First, we separate the queuing and sending of API requests into two calls. No great pain there, and it provides the application with a more flexible tool – it can attach a callback to the response from each individual getStory request, and also attach a roll-up callback to the entire queue, which is notified when all the queued requests have completed. Both add and send return deferred objects, so the callbacks are added by chaining the done method. We have our own deferred implementation, but if you want to learn about deferreds and promises, this HTML5 rocks tutorial, which uses the jQuery Deferred implementation, is a good place to start.

Now, given this simple piece of code, you’d assume that the API object is now going to make two HTTP requests, but it doesn’t. It makes one. Why? When you call send, we set a setTimeout with a zero delay, which delays the actual send process until the next break in the execution thread. This means any further calls to send that are made in the same thread (ie. before the JavaScript engine has a chance to return to the queued setTimeout) will simply re-queue the same send.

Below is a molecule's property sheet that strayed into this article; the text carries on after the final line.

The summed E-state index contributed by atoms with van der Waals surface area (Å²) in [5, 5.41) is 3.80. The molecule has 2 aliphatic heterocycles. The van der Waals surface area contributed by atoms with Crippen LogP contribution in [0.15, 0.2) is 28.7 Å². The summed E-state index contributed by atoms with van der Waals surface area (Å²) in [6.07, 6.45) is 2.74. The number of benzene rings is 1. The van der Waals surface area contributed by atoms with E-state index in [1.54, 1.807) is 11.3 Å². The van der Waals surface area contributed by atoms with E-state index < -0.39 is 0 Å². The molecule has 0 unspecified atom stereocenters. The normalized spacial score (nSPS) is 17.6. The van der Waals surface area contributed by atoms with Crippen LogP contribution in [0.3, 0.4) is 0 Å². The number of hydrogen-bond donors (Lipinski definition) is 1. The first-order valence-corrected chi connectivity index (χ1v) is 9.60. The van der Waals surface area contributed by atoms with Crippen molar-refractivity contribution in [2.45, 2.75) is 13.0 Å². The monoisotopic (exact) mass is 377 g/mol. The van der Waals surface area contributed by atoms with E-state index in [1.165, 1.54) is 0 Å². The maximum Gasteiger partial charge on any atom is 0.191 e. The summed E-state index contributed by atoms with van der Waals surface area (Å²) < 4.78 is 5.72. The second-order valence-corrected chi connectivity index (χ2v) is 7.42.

Why not simply call send once? The example above is a bit contrived – obviously you can easily see you’re calling send twice and refactor – but in many cases that’s not possible. We might call a function in another part of our code which needs to do an API request, and decides it needs to be sent immediately. When control returns to the parent function, if we also want to send an API request there, we don’t know that one has already just been invoked. The API object takes care of rolling these up for us without the various parts of our application needing to know about one another’s API antics.